'Before I Wake' Examines The Murky Gap Between Sleep And The Subconscious
[SPOILER ALERT: This review explores key plot points and themes of Netflix's "Before I Wake." Read at your own risk!]
Dreams are the mind's way of processing everything from daily tasks to traumatic events. Mundane and rote, many dreams fade from memory long before we wake, while others, mysterious and unexpected, reveal the latent fears and emotions we often choose to ignore. For Cody Morgan (Jacob Tremblay), however, dreams turn to reality in Netflix's "Before I Wake," as his special ability allows his visions to manifest as he sleeps.
While Cody's dreams are both beautiful and haunting, his nightmares invoke dread and horror in ways only an innocent child's mind could. As Cody becomes acquainted with his new foster parents, Mark (Thomas Jane) and Jessie (Kate Bosworth) Hobson, the couple soon realizes both this 8-year-old boy's presence and his power could be exactly what they need to heal after their own son's tragic drowning.
For the Hobson's, Cody's gift first comes to light in the form of colorful, incandescent butterflies. As Cody learns more about the dead son, he too becomes part of these nightly apparitions. Jessie, the grief-stricken mother, ultimately spends her days awaiting Cody's bedtime, as she begins to manipulate the boy's power to reconnect with her child.
However, the experience takes an unexpectedly dark turn when Jessie gives Cody medication to lull the reluctant sleeper. Deep in Cody's subconscious lies "the Canker Man," an unsightly, gangly creature that consumes anyone in its path. That night, the monster takes Mark and knocks Jessie unconscious, for Cody cannot wake from his drug-induced stupor in time to save his new family.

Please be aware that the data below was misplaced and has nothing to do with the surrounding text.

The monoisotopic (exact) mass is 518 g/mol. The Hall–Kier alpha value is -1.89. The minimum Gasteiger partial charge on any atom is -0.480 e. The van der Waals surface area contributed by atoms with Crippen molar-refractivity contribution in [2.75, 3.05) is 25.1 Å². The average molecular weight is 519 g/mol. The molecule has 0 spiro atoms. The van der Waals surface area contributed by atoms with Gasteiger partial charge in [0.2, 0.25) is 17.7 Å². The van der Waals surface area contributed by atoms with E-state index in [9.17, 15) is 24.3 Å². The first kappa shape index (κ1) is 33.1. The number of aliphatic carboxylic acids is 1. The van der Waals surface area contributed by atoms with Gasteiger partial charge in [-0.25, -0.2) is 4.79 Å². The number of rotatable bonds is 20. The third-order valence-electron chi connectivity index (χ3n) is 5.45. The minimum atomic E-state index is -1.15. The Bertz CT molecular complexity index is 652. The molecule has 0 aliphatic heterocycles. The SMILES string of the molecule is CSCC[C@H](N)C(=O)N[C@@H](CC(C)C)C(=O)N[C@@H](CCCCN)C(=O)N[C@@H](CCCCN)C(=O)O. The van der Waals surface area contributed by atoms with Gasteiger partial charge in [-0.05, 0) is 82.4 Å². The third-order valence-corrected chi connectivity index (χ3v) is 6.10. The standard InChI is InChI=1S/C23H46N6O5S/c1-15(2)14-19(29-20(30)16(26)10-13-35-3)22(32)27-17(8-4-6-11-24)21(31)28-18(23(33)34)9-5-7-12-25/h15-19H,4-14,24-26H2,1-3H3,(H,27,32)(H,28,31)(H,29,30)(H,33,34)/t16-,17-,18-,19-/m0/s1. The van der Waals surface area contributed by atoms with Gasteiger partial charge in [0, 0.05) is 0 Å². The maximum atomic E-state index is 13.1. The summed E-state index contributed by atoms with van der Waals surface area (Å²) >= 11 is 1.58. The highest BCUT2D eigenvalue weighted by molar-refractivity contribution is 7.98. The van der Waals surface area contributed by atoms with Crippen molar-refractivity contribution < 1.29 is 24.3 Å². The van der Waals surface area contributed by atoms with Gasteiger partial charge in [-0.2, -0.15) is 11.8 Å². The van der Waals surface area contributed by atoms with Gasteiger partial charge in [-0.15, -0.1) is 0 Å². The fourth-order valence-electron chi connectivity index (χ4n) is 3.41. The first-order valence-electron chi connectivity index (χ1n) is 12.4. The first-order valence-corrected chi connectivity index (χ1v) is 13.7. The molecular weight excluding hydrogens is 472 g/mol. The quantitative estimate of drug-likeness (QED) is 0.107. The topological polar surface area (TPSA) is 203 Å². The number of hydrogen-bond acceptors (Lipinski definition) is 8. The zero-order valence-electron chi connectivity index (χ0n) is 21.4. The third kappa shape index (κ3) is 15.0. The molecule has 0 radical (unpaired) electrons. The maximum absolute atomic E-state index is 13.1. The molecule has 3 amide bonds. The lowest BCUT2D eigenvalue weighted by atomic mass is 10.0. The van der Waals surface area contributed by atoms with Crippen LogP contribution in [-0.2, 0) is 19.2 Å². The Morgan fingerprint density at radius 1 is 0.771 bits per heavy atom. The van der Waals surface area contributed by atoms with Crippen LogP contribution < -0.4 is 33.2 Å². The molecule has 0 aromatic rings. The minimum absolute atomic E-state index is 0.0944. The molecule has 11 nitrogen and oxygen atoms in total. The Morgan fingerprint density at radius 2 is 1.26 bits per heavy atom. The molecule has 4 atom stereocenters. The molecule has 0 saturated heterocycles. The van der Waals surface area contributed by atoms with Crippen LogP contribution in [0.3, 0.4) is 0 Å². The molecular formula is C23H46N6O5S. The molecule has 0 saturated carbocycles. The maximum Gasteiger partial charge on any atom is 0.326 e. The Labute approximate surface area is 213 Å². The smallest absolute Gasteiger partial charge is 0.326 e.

Once child services removes Cody from her care, Jessie launches her own investigation into what might have caused this monster to torment the young boy. But it's Jessie's discovery that highlights both the film's strengths and weaknesses, as it simultaneously lacks closure and provides meaning.
Ultimately, Cody's monster was merely an image conjured from the trauma of his deceased mother's battle with pancreatic cancer (a.k.a. the Canker Man). Because she died when he was three, her words and her appearance, once transformed by the imagination of a young child, mutated into the monster that came to life during Cody's dreams and "ate" those who got in its way.
While we never witness Jessie mourn the loss of her husband, which seems odd and somewhat suspicious, we do see Jessie and Cody bond over these revelations, as he now calls her mom. And, while the story seems to come full circle, there still feels like there's something missing. Much like waking from an actual dream, the writers were able to piece together the various elements of the story into something only somewhat cohesive and sensible. Dreams never make complete sense, leaving those who've endured the experience with a sense of confusion and curiosity. "Before I Wake" does an excellent job of instilling this level of wonder in its viewers. After all, the subconscious can blend thoughts and emotions in ways that reveal how we truly feel inside.
Sleep invites the subconscious to come out and play. In the dream state, we allow ourselves to think and imagine without the confines of waking logic, which the film certainly defies. While there's certainly something missing, like that chill you wake with after an unsettling nightmare, you simply can't put your finger on precisely what's lacking, and that fact alone makes the film more effective than the creators likely ever intended. While "Before I Wake" isn't what most viewers will expect from the "thriller" designation, it will leave you with that uneasy vibe that'll haunt you the whole day through.
Images c/o IMDb